Emergency physicians are “marinated” in the provisions of EMTALA, Dinerman said, but “a good physician doesn’t allow EMTALA to drive medical practice.”

At the Boston offices of the Centers for Medicare and Medicaid Services, spokeswoman Roseanne Pawelec said the federal agency was unaware of the Bangor case until this week.

“This incident is under review,” she said. “We are in the process of determining whether further action is warranted by our office.”

Pawelec said there have been three recent EMTALA violations substantiated at Maine hospitals:

— In February 2009, Northern Maine Medical Center in Fort Kent was found to have violated EMTALA regulations when the emergency department refused to accept a resident from a local nursing home.

— In December 2009, Down East Community Hospital in Machias was found to have violated EMTALA regulations when emergency clinicians failed to adequately monitor a trauma patient and to rapidly transfer the patient to the most appropriate facility for treatment.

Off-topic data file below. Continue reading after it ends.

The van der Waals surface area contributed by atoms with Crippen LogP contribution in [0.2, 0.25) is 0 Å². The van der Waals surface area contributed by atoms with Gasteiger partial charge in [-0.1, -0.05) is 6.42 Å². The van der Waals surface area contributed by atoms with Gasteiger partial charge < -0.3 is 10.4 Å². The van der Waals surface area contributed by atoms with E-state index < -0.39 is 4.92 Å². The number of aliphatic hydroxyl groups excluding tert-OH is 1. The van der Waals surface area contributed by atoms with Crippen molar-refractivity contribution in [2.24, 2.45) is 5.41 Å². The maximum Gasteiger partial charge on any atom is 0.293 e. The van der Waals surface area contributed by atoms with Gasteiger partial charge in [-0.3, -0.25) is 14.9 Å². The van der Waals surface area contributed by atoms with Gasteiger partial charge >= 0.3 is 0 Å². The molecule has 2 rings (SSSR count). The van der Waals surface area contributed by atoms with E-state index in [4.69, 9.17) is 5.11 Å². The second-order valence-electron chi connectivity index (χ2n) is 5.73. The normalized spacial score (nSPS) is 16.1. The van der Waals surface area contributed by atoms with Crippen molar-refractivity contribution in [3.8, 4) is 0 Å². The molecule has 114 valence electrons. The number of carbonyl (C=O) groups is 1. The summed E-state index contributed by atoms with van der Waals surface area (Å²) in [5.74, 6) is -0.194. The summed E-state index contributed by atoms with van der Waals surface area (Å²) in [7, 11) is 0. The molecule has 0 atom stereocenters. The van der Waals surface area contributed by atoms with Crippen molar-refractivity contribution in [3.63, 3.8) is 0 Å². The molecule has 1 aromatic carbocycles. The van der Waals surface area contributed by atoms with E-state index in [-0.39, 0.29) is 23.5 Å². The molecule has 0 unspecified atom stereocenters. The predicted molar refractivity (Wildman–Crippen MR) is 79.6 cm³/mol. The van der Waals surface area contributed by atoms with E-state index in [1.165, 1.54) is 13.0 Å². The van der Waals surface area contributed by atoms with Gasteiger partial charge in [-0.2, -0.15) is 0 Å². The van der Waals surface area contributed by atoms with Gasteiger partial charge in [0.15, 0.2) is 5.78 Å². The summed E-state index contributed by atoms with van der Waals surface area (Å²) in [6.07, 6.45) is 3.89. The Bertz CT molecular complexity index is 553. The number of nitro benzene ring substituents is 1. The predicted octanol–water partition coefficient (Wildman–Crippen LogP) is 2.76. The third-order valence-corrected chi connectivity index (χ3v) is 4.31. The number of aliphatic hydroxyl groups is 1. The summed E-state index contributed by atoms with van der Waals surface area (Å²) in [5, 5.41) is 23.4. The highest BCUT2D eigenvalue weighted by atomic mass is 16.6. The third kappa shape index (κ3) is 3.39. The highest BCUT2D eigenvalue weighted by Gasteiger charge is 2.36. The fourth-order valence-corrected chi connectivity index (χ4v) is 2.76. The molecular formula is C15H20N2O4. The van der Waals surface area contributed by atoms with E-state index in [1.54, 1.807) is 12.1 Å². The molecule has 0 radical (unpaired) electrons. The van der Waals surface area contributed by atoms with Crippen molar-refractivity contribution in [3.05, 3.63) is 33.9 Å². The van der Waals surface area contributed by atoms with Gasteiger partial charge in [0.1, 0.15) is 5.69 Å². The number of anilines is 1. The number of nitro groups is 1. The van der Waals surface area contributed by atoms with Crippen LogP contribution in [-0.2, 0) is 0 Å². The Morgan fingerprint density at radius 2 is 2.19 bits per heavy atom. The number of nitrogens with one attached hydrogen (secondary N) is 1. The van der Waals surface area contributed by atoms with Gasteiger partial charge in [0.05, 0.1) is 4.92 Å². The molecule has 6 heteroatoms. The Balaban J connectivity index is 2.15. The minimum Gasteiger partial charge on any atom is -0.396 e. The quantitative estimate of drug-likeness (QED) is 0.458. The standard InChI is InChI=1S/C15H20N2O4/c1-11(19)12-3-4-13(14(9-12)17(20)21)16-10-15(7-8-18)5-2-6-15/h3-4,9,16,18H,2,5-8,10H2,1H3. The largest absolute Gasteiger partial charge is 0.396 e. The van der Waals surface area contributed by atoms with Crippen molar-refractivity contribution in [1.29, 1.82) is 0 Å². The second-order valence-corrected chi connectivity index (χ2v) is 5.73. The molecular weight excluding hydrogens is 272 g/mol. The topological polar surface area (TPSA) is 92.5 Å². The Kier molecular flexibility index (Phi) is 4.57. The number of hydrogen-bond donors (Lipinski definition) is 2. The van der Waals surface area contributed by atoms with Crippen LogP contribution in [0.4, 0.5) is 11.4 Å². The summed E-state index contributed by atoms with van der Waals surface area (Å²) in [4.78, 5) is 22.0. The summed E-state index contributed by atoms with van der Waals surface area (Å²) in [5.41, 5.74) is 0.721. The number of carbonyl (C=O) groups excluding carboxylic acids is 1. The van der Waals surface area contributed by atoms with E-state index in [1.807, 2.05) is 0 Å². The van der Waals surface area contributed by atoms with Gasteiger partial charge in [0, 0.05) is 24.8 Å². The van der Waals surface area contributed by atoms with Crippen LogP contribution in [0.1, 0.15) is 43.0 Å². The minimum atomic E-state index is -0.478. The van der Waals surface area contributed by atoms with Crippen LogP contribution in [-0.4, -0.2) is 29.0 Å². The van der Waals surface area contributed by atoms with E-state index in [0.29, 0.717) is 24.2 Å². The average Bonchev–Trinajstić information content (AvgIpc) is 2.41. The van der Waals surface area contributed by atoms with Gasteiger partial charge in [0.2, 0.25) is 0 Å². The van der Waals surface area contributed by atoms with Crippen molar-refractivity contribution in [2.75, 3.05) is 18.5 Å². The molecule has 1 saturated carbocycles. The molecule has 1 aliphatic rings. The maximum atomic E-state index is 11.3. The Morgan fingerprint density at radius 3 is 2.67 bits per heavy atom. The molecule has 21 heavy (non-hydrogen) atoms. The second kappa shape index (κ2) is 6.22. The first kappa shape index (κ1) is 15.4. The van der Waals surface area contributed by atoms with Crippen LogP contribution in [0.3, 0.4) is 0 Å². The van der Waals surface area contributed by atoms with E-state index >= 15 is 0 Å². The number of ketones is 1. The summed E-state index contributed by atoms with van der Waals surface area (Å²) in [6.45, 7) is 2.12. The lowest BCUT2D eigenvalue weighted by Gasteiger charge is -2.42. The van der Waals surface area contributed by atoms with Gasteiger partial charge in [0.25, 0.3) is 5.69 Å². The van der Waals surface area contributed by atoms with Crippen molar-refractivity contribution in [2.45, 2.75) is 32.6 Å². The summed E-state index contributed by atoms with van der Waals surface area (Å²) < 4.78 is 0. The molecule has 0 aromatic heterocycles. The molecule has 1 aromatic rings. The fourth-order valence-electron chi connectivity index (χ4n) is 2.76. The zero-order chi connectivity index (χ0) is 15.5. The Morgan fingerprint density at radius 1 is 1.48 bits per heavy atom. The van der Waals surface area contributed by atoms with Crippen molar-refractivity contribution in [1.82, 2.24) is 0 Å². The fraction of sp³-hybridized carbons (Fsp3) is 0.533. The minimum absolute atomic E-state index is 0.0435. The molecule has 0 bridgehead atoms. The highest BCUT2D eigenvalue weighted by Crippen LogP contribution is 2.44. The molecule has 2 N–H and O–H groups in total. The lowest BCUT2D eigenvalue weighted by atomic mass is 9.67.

— In February 2010, Inland Hospital in Waterville was found to have violated EMTALA regulations when emergency department clinicians failed to adequately stabilize a cardiac patient before transferring

the patient to another facility.

Two other Maine hospitals are under investigation for alleged violations, she said. George Schelling, attorney for Eastern Maine Medical Center, said Thursday the result of a federal EMTALA investigation could help form

the basis for an appeal of the jury’s decision against the hospital, although many factors must be considered.

“These things don’t come up very often, he said. “EMTALA is a rare bird, especially in Maine.”